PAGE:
Prospective renters are going above and beyond to win landlords’ affections as stock levels for homes have diminished.
The disappearance of Covid restrictions has sparked a revival for the capital’s rental market, while estate agents report historically low levels of stock.
High demand has seen rents surge past pre-pandemic levels and London landlords are once again in a position to be picky. Data from Chestertons found that the average rent has soared 21 per cent to £751, compared to 2020 when the average cost for renters was £589.
Spurred on by a fierce competition, flat-hunters are getting creative in an attempt to impress landlords.
Pet CVs, Powerpoints with couples’ honeymoon pictures, and exaggerated career backstories are just some of the ways Londoners have been trying to secure new addresses, according to landlords and estate agents.
Renters have been trying to prove their suitability to landlords by sending in AirBnB reviews and “very lengthy biographies about how much they like running and coffees by the river,” according to Richard Davies, head of lettings at Chestertons.
One agent at the London firm reported that a prospective tenant had said he was a barrister working in the City ahead of a viewing – only to admit later that he was actually working as a barista in Costa Canary Wharf.
Renters are also desperate to not part ways with their pets and have sent landlords profiles about how well behaved and calm their animals are.
“I am getting on a bit now so don’t venture very far from home. I am very appearance conscious, keep myself clean, and like cuddles on my own terms,” one cat’s resume reads, with its veterinarian helpfully listed as a reference.
Couples have also made Powerpoint presentations to advertise themselves, featuring images of their culinary pursuits, including truffle carbonara and dulce de leche cake. “We really see ourselves cooking delicious meals in your beautiful kitchen,” one couple cooed.
While some tenants have been making offers above properties’ asking prices, other landlords are making their decisions on a more sentimental basis.
Landlords who are letting out their family home or have an emotional tie to a property will be more fussy about their tenants. “Maybe they want to meet them as well to make sure they’re not gonna trash the property that was once their home and that maybe one day they will move back into,” Davies adds.
“What could also impact [a decision] is if tenants ask for any works, if they don’t like the colour of carpets or want walls repainting,” Davies explains.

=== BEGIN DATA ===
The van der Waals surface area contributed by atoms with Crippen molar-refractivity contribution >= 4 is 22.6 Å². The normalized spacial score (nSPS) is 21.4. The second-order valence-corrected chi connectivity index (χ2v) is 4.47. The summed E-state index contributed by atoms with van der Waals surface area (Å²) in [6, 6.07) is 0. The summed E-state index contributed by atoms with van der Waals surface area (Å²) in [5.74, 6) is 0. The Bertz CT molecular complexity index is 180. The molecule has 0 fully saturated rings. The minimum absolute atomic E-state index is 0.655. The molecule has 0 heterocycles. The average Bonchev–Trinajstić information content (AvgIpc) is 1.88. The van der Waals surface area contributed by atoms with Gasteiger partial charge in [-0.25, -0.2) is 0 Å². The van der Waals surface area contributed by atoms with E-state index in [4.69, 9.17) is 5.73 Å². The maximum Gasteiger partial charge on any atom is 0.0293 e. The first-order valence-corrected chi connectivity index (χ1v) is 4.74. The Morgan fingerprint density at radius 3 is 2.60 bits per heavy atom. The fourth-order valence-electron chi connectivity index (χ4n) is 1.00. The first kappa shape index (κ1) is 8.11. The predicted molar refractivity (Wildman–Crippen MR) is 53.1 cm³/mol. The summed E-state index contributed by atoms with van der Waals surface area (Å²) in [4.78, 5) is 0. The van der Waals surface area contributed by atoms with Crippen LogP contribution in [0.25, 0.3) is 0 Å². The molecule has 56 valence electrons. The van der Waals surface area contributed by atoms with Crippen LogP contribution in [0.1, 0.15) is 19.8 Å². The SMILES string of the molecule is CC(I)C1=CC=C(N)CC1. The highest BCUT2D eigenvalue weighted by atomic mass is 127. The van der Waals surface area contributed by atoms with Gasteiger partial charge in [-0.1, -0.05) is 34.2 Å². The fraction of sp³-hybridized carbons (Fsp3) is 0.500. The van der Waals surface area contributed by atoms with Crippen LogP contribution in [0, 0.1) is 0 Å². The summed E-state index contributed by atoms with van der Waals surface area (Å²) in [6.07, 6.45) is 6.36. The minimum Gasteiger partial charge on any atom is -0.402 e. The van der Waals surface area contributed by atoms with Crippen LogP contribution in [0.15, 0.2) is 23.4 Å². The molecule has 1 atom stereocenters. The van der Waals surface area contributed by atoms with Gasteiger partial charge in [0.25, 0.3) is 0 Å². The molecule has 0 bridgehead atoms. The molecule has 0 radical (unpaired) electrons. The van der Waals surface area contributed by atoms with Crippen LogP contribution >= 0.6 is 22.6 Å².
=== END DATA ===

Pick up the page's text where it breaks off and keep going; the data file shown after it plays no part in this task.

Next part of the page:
When it comes to viewings, tenants must be speedy, with property adverts receiving several enquiries within hours of being posted.
David Gray, lettings manager at Richmond estate agency Antony Roberts, tells CityA.M.: “The stock of rental properties available is low and any property we do launch to market receives a huge amount of interest. We would expect to have several back-to-back viewings on the first day, with more than one offer and at least one of those for the full asking price, if not higher.”
One property, a two-bedroom, two-bathroom property in Kew, had 16 viewings in the first week of marketing and was let for its full asking price of £3,500 per month, Gray says.
“Would-be tenants who are not quick off the mark, ready to view on the first day of marketing and pay the full asking price, or close to it, are in danger of missing out,” he adds.
“We are seeing multiple viewings on properties within hours of marketing on portals so landlords can be more choosy on their perceived quality of tenants and their references which is not helping pet owners and students,” Jeremy Leaf, north London estate agent and a former RICS residential chairman, adds.
Despite the hot competition for homes, rental properties on busy main roads or far away from stations and other amenities are continuing to be a struggle to let, Leaf adds.
There has been an increase in the number of landlords eyeing reducing their portfolios, according to the National Residential Landlords Association. “That’s a concern as we are seeing the private rented sector shrink for the first time,” Richard Blanco, the NRLA’s London representative tells CityA.M.
With renters flooding back to enjoy the capital post-lockdown, it seems as though competition for homes has no signs of abating anytime soon.